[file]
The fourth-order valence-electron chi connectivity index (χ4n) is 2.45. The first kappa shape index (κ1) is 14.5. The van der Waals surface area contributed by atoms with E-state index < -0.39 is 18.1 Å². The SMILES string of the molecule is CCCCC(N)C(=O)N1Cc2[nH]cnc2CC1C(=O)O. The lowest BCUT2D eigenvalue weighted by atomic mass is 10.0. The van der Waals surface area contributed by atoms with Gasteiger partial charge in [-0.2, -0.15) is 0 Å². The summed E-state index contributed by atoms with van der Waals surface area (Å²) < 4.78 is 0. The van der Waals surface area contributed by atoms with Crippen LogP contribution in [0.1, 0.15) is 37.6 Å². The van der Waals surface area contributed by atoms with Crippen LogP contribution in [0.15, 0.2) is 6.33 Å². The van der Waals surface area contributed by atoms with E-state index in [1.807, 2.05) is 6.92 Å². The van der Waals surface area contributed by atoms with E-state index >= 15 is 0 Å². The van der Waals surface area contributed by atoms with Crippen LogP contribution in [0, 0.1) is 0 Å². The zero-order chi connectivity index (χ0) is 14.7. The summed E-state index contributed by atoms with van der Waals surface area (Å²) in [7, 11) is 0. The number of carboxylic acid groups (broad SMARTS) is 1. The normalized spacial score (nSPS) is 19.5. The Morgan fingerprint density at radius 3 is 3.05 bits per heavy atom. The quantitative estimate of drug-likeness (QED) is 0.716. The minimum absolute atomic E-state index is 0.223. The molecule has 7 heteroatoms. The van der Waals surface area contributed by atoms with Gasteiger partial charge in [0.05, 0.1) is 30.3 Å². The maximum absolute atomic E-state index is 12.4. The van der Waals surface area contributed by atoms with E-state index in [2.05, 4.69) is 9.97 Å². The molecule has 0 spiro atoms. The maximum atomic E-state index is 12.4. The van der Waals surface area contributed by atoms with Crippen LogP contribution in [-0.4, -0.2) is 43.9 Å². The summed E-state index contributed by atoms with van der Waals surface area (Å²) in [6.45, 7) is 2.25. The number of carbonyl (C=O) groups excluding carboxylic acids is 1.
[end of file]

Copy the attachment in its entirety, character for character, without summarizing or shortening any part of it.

The fourth-order valence-electron chi connectivity index (χ4n) is 2.45. The first kappa shape index (κ1) is 14.5. The van der Waals surface area contributed by atoms with E-state index < -0.39 is 18.1 Å². The SMILES string of the molecule is CCCCC(N)C(=O)N1Cc2[nH]cnc2CC1C(=O)O. The lowest BCUT2D eigenvalue weighted by atomic mass is 10.0. The van der Waals surface area contributed by atoms with Gasteiger partial charge in [-0.2, -0.15) is 0 Å². The summed E-state index contributed by atoms with van der Waals surface area (Å²) < 4.78 is 0. The van der Waals surface area contributed by atoms with Crippen LogP contribution in [0.1, 0.15) is 37.6 Å². The van der Waals surface area contributed by atoms with Crippen LogP contribution in [0.15, 0.2) is 6.33 Å². The van der Waals surface area contributed by atoms with E-state index in [1.807, 2.05) is 6.92 Å². The van der Waals surface area contributed by atoms with E-state index >= 15 is 0 Å². The van der Waals surface area contributed by atoms with Crippen LogP contribution in [0, 0.1) is 0 Å². The zero-order chi connectivity index (χ0) is 14.7. The summed E-state index contributed by atoms with van der Waals surface area (Å²) in [7, 11) is 0. The number of carboxylic acid groups (broad SMARTS) is 1. The normalized spacial score (nSPS) is 19.5. The Morgan fingerprint density at radius 3 is 3.05 bits per heavy atom. The quantitative estimate of drug-likeness (QED) is 0.716. The minimum absolute atomic E-state index is 0.223. The molecule has 7 heteroatoms. The van der Waals surface area contributed by atoms with Gasteiger partial charge in [0.05, 0.1) is 30.3 Å². The maximum absolute atomic E-state index is 12.4. The van der Waals surface area contributed by atoms with E-state index in [2.05, 4.69) is 9.97 Å². The molecule has 0 spiro atoms. The maximum atomic E-state index is 12.4. The van der Waals surface area contributed by atoms with Crippen LogP contribution in [-0.4, -0.2) is 43.9 Å². The summed E-state index contributed by atoms with van der Waals surface area (Å²) in [6.45, 7) is 2.25. The number of carbonyl (C=O) groups excluding carboxylic acids is 1.